[14] Ibid
[15] Mahmoud Mosallam, “The New Minister of Information: The Supreme Council has an regulatory role and the bodies manage state funds.” Al-Watan newspaper website, published on December 27, 2019, last visit March 22, 2020. Link: https://bit.ly/2UqyZIg[16] Sada Al-Balad channel on YouTube, an interview with journalist Makram Mohamed Ahmed, On My Responsibility, TV talk show with Ahmed Moussa, February 23, 2020. Link: https://www.youtube.com/watch?v=Yg3UoaWnRk8[17] Mostafa Ali, “Osama Haykal to the Supreme Media Members: We will coordinate together to implement the state policy.” Masrawy, Posted on March 15, 2020, Last visit March 23, 2020. Link: https://bit.ly/39dnucv[18] Mustafa Ali, “Details of the Minister of Information's meeting with the president and members of the national press.” Masrawy, Posted on March 2, 2020, Last visit March 24, 2020. Link: https://bit.ly/2wwro2X, Ibid.
[19] Mohamed Magdy El-Sisi, The Government Decides media Policy and the Tasks of the Minister of State for Information .. Osama Heikal Terms of Reference include a plan providing a wider space for opposing openions ... Posted on January 28, 2020, Last visit March 24, 2020. Link: https://bit.ly/2QDYyEC[20]20 Ibid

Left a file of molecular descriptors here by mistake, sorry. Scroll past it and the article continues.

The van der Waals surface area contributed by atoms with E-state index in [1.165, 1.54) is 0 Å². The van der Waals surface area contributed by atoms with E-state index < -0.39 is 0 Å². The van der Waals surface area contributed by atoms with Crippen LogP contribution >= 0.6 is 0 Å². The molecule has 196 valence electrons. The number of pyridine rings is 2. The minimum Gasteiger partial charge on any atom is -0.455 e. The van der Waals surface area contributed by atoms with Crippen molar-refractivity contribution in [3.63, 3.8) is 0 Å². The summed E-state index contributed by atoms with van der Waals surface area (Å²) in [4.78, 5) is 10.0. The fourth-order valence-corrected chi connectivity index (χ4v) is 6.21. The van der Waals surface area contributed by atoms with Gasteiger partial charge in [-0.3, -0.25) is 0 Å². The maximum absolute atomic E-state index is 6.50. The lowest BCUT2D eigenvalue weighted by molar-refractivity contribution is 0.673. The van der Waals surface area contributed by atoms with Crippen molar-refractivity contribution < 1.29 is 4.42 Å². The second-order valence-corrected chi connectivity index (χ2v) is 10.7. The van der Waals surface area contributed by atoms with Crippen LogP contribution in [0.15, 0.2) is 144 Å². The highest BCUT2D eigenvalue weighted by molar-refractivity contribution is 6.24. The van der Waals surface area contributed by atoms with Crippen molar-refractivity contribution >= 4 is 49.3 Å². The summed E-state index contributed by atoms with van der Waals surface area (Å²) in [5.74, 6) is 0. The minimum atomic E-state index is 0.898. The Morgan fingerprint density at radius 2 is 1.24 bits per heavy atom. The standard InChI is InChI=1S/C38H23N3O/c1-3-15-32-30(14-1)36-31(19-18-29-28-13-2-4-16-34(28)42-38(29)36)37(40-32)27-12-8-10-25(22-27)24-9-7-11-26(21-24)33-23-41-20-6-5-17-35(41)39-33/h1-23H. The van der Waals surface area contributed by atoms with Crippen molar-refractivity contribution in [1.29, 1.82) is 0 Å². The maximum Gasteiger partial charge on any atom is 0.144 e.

[21]21 Ibid
[22]22 Stipulation of the Law on the Institutional Organization of Press and media and the Supreme Council for Media Regulation No. 180 of 2018.  The Supreme Council for Media Regulation official website. Link:  https://bit.ly/2QCb3AA[23] Mustafa Ali, “The official newspaper publishes the prime minister's decision to adopt the SCMR regulations.” Masrawi, posted on February 28, 2020. Last visit March 24, 2020. Link: https://bit.ly/2QIaSUx[24] Muhammad alGali, “Al-Sisi: The Egyptian constitution was written with good intentions and states are not built with good intentions.” Youm7, posted on September 13, 2015, last visit 24 March 2020. Link: https://bit.ly/3bnXjS1[25] Sayed Saber, “Referendum on the 2019 constitutional amendments has highest participation rate.” Youm7, Posted on April 23, 2019, last visit March 24, 2020. Link: https://bit.ly/2QAFyqH
[26] “On February 2, 2019, (155) members (more than one-fifth of council members) submitted a written request to the president of the council calling for the amendment of some articles of the constitution, which included a proposal to replace the stipulation of articles: (102 / first and third paragraphs / 140 first paragraph adding The necessary transitional articles, 160 / first and fifth paragraphs, 185, 189 / second paragraph, 190, 193 / third paragraph, 200 / first paragraph, 204 / second paragraph, 234, 243, 244) of the constitution, and the addition of new (eight) articles and abolishing articles no.(212, 213), based on the provisions of Article (226) of the Constitution, and Article (140) of the council's internal regulations”. “Over the course of four sessions held by the council on the 13th and 14th of February 2019, the report of the general committee was considered, whereby it was decided to approve the principle of the amendment, as included in the request, except for cancelling articles no.(212, 213).” Report of the Legislative Committee on Constitutional Amendments, April, 2019. Link: https://bit.ly/3aFtRqG